Grande playfully engages with notions of being a victim or villain, well aware that she lacks control over these perceptions. However, her primary focus lies in the volatility of human relationships—a theme she dives into right from the album’s start, questioning the signs of a healthy partnership.

This aspect of adulthood, with its mix of agony and joy, receives a treatment from Grande that mirrors Adele’s candid exploration in her divorce-themed album, “30.” The main song hints at the film by Michel Gondry, “Eternal Sunshine of the Spotless Mind,” touching on the challenge of letting go; in “I Wish I Hated You,” she expresses a desire for clear-cut feelings, depicted as a twinkling ballerina within a pink velvet container. Grande acknowledges that life involves picking up the pieces and pushing forward.

 In contrast to the cautiousness and doubt of “positions,” she embraces decisiveness and gut feelings here, even when it leads to destruction. In “The Boy Is Mine,” she adopts a confident demeanor akin to Aaliyah’s, taking responsibility for the pain she’s caused, yet admits she can’t deny what her heart wants, emphasized by six exclamation points in the official lyrics. Her songwriting is straightforward and impactful, which makes the unnecessary explanation of astrology in “Saturn Returns Interlude,” a track about personal growth, feel even more out of place.

In contrast to her contemporaries, Grande hasn’t embraced complete transformations. Her work post-2020 showcases a commitment to polishing the bond that exists among the glamour of Hollywood, timeless R&B, and the sharp bursts characteristic of trap music.

Max Martin and Ilya Salmanzadeh are Grande’s main collaborators on the album “Eternal Sunshine,” leaving behind Victoria Monét, who has pursued a solo career. This album presents a richer experience than the airy, delicate textures of “Positions.”. It kicks off with “Bye,” a track that misleadingly starts the album on a high note with its opulent orchestral-disco vibe, celebrating our protagonist’s liberation.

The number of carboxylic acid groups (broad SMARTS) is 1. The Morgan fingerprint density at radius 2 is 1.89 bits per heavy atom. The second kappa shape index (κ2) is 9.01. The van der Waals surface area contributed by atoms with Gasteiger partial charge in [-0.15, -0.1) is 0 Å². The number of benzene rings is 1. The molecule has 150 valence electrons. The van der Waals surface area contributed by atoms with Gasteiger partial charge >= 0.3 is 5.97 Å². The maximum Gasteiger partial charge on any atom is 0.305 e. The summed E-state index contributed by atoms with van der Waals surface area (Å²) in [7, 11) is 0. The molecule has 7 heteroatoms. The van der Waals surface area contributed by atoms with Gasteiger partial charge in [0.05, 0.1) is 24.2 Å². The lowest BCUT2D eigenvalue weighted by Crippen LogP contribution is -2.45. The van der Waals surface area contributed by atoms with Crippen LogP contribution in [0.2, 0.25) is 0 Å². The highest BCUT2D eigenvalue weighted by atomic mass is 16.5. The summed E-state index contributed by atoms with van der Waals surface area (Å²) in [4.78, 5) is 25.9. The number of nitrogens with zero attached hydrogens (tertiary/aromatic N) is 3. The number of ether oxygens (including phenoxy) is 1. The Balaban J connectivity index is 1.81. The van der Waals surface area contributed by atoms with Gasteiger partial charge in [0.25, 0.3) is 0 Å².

However, the rest of Grande’s work adopts a more laid-back, nocturnal approach, which is surprising. Through her effortlessly smooth singing, she navigates the heavy heartache associated with deceit or being overwhelming for someone. This is depicted in “Don’t Wanna Break Up Again,” where she mentions drowning her tears with the TV’s volume, the severity of the emotions passing by lightly due to her vocal prowess.

Perhaps it is for the best to leave it as such; in any case, it does not cast a shadow over the hopeful spirit of the final two tracks, which revel in the flawed and simple nature of budding romance. Grande has trodden this path before, with the eccentric, minor-key vocal patterns and the unusual, lax strumming of Imperfect for You revealing her awareness of hope’s fragility. Love is prone to error. Against what some admirers may believe, the heart does not invariably act with ethical integrity. Idolizing Grande benefits nobody, while the serene and grown-up Eternal Sunshine gently lowers her back to reality.

Penned after the Melbourne artist suffered the overwhelming losses of both her mother and her newborn son, Sleepless emerges as a profoundly clear 13-minute masterpiece on mourning. The piece has a wave of soaring, jovial electronics that build until they seem ready to take flight, which makes me think of Jenny Hval and Let’s Eat Grandma.

Abubakar is a writer and digital marketing expert. Who has founded multiple blogs and successful businesses in the fields of digital marketing, software development. A full-service digital media agency that partners with clients to boost their business outcomes.